Hi Savvy Readers! Any historical fiction fans out there? Stop what you’re doing and get ready for your next great read: The Gown by Jennifer Robson.
Internationally bestselling author Jennifer Robson returns with another captivating novel, and it is everything we could ever dream of. This time, she is taking readers back to the 1940s into the workrooms where one of the most famous wedding gowns in history was created.
“Millions will welcome this joyous event as a flash of color on the long road we have to travel” – Sir Winston Churchill on the news of Princess Elizabeth’s forthcoming wedding
It’s 1947. Burdened by shortages and rationing, the people of England are still reeling from the war. But when the the engagement of Princess Elizabeth to Lieutenant Philip Mountbatten is announced, spirits are lifted.
Ann Hughes and Mariam Dassin, two embroiderers from the Mayfair fashion house of Norman Hartnell become unlikely friends when they are chosen to create the beautiful stitching of Princess Elizabeth’s wedding gown. For Ann, an ordinary working-class English girl, and Mariam, a French émigré who survived the Holocaust, this is a once-in-a-lifetime opportunity.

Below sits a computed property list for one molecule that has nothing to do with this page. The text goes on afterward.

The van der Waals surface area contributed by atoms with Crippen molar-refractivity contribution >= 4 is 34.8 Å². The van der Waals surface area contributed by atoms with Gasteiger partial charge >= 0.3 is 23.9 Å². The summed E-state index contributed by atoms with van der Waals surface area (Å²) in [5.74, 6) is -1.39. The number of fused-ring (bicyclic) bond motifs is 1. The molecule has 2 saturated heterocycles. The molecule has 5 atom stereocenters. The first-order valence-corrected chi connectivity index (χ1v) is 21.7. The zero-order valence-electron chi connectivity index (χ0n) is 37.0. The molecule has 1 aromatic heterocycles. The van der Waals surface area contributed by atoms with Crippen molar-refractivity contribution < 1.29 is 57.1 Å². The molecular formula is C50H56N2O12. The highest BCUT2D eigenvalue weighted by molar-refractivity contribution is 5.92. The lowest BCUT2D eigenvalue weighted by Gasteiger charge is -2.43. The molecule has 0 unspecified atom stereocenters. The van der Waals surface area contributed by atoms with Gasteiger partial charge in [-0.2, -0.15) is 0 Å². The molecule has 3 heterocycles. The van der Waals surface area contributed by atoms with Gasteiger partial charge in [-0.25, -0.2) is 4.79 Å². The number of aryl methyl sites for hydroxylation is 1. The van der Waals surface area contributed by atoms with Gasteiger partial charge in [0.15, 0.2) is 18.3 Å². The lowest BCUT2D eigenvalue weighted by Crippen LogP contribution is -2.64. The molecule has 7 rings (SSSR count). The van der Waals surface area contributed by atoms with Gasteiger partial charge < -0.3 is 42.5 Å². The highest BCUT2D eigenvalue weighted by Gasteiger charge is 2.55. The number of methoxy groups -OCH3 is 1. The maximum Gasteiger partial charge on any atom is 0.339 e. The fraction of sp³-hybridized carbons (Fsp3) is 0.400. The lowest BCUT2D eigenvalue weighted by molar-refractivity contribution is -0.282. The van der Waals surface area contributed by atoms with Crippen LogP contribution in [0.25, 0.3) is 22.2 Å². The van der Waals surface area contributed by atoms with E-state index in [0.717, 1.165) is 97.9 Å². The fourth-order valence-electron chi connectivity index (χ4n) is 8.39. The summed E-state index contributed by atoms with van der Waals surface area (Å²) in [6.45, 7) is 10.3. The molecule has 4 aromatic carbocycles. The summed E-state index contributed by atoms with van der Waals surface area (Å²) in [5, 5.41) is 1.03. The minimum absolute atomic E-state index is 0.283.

Toronto, 2016: More than half a century has passed since the wedding. Heather Mackenzie is curious about the delicate and beautiful hand-stitched flowers her late grandmother left to her. Heather discovers that the embroideries match those decorating Queen Elizabeth II’s wedding gown, and also finds an old photo of Nan with Miriam Dassin, a celebrated artist and Holocaust survivor. What is Nan’s connection to Miriam Dassin, and why did she never talk about her old life in Britain? Intrigued by the mysteries surrounding her grandmother’s past and the embroideries, Heather travels to London.
Told in alternating points of view, The Gown is an immersive and sweeping portrait of a society left reeling by the war. With strong female characters, exquisite details of the royals, and a stunning story of love, survival and redemption, The Gown is a phenomenal book.
The amount of research and detail that Jennifer Robson put into the book is fascinating. She even met with Betty Foster, a seamstress who had worked on the Queen’s wedding gown in 1947 (!!!)